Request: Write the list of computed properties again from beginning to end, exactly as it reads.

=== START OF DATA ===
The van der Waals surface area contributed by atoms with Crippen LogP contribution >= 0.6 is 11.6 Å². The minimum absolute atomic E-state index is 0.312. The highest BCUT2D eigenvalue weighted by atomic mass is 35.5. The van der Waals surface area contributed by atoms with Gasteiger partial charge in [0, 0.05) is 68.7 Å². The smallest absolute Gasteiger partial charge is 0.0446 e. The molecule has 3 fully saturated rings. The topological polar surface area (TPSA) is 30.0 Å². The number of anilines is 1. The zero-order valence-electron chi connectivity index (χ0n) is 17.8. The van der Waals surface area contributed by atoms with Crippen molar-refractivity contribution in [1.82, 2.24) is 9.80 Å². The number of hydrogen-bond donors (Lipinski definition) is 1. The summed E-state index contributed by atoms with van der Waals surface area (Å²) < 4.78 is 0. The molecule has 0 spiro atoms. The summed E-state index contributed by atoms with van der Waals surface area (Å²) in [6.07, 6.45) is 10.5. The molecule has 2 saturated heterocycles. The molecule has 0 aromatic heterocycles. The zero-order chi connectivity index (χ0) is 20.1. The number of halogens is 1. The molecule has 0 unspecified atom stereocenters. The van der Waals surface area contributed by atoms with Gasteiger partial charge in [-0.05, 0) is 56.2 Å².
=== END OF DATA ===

The van der Waals surface area contributed by atoms with Crippen LogP contribution >= 0.6 is 11.6 Å². The minimum absolute atomic E-state index is 0.312. The highest BCUT2D eigenvalue weighted by atomic mass is 35.5. The van der Waals surface area contributed by atoms with Gasteiger partial charge in [0, 0.05) is 68.7 Å². The smallest absolute Gasteiger partial charge is 0.0446 e. The molecule has 3 fully saturated rings. The topological polar surface area (TPSA) is 30.0 Å². The number of anilines is 1. The zero-order valence-electron chi connectivity index (χ0n) is 17.8. The van der Waals surface area contributed by atoms with Crippen molar-refractivity contribution in [1.82, 2.24) is 9.80 Å². The number of hydrogen-bond donors (Lipinski definition) is 1. The summed E-state index contributed by atoms with van der Waals surface area (Å²) < 4.78 is 0. The molecule has 0 spiro atoms. The summed E-state index contributed by atoms with van der Waals surface area (Å²) in [6.07, 6.45) is 10.5. The molecule has 2 saturated heterocycles. The molecule has 0 aromatic heterocycles. The zero-order chi connectivity index (χ0) is 20.1. The number of halogens is 1. The molecule has 0 unspecified atom stereocenters. The van der Waals surface area contributed by atoms with Gasteiger partial charge in [-0.05, 0) is 56.2 Å².